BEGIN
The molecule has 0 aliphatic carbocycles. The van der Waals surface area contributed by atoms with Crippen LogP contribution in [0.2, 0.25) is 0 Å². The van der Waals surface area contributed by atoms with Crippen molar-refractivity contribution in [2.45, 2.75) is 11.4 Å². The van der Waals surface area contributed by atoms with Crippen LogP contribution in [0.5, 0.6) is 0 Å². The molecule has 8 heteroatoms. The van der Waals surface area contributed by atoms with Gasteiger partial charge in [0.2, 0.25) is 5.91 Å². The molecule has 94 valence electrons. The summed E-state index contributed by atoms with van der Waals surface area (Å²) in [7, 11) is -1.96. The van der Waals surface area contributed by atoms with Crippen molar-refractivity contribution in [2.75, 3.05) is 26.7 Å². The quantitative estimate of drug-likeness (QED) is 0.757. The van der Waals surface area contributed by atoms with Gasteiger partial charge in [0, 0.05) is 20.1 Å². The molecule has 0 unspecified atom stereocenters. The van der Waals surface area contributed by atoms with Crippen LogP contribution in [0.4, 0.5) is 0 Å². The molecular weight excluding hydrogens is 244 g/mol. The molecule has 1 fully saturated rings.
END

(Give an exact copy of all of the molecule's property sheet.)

The molecule has 0 aliphatic carbocycles. The van der Waals surface area contributed by atoms with Crippen LogP contribution in [0.2, 0.25) is 0 Å². The van der Waals surface area contributed by atoms with Crippen molar-refractivity contribution in [2.45, 2.75) is 11.4 Å². The van der Waals surface area contributed by atoms with Crippen LogP contribution in [0.5, 0.6) is 0 Å². The molecule has 8 heteroatoms. The van der Waals surface area contributed by atoms with Gasteiger partial charge in [0.2, 0.25) is 5.91 Å². The molecule has 94 valence electrons. The summed E-state index contributed by atoms with van der Waals surface area (Å²) in [7, 11) is -1.96. The van der Waals surface area contributed by atoms with Crippen molar-refractivity contribution in [2.75, 3.05) is 26.7 Å². The quantitative estimate of drug-likeness (QED) is 0.757. The van der Waals surface area contributed by atoms with Gasteiger partial charge in [0, 0.05) is 20.1 Å². The molecule has 0 unspecified atom stereocenters. The van der Waals surface area contributed by atoms with Crippen LogP contribution in [0.4, 0.5) is 0 Å². The molecular weight excluding hydrogens is 244 g/mol. The molecule has 1 fully saturated rings.